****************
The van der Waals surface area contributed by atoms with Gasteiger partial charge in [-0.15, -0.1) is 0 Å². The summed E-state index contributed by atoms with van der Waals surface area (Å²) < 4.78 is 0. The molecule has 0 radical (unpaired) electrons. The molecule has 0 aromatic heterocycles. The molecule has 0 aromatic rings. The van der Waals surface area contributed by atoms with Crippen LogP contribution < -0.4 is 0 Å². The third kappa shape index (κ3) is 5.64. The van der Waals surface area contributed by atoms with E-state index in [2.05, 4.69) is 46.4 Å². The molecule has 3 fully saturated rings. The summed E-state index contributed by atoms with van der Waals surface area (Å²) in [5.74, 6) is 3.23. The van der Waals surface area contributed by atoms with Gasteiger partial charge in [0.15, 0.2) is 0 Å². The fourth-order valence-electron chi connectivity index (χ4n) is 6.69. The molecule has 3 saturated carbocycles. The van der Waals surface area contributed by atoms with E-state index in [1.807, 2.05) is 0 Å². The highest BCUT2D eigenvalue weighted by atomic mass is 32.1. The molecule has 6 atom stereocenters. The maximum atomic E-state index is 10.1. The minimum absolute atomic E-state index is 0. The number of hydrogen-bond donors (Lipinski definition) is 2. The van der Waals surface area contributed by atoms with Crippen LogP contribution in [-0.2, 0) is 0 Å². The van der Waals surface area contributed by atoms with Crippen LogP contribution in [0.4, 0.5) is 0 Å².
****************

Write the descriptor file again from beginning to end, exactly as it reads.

The van der Waals surface area contributed by atoms with Gasteiger partial charge in [-0.15, -0.1) is 0 Å². The summed E-state index contributed by atoms with van der Waals surface area (Å²) < 4.78 is 0. The molecule has 0 radical (unpaired) electrons. The molecule has 0 aromatic heterocycles. The molecule has 0 aromatic rings. The van der Waals surface area contributed by atoms with Crippen LogP contribution < -0.4 is 0 Å². The third kappa shape index (κ3) is 5.64. The van der Waals surface area contributed by atoms with E-state index in [2.05, 4.69) is 46.4 Å². The molecule has 3 fully saturated rings. The summed E-state index contributed by atoms with van der Waals surface area (Å²) in [5.74, 6) is 3.23. The van der Waals surface area contributed by atoms with Gasteiger partial charge in [0.15, 0.2) is 0 Å². The fourth-order valence-electron chi connectivity index (χ4n) is 6.69. The molecule has 3 saturated carbocycles. The van der Waals surface area contributed by atoms with E-state index in [1.807, 2.05) is 0 Å². The highest BCUT2D eigenvalue weighted by atomic mass is 32.1. The molecule has 6 atom stereocenters. The maximum atomic E-state index is 10.1. The minimum absolute atomic E-state index is 0. The number of hydrogen-bond donors (Lipinski definition) is 2. The van der Waals surface area contributed by atoms with Crippen LogP contribution in [-0.2, 0) is 0 Å². The van der Waals surface area contributed by atoms with Crippen LogP contribution in [0.4, 0.5) is 0 Å².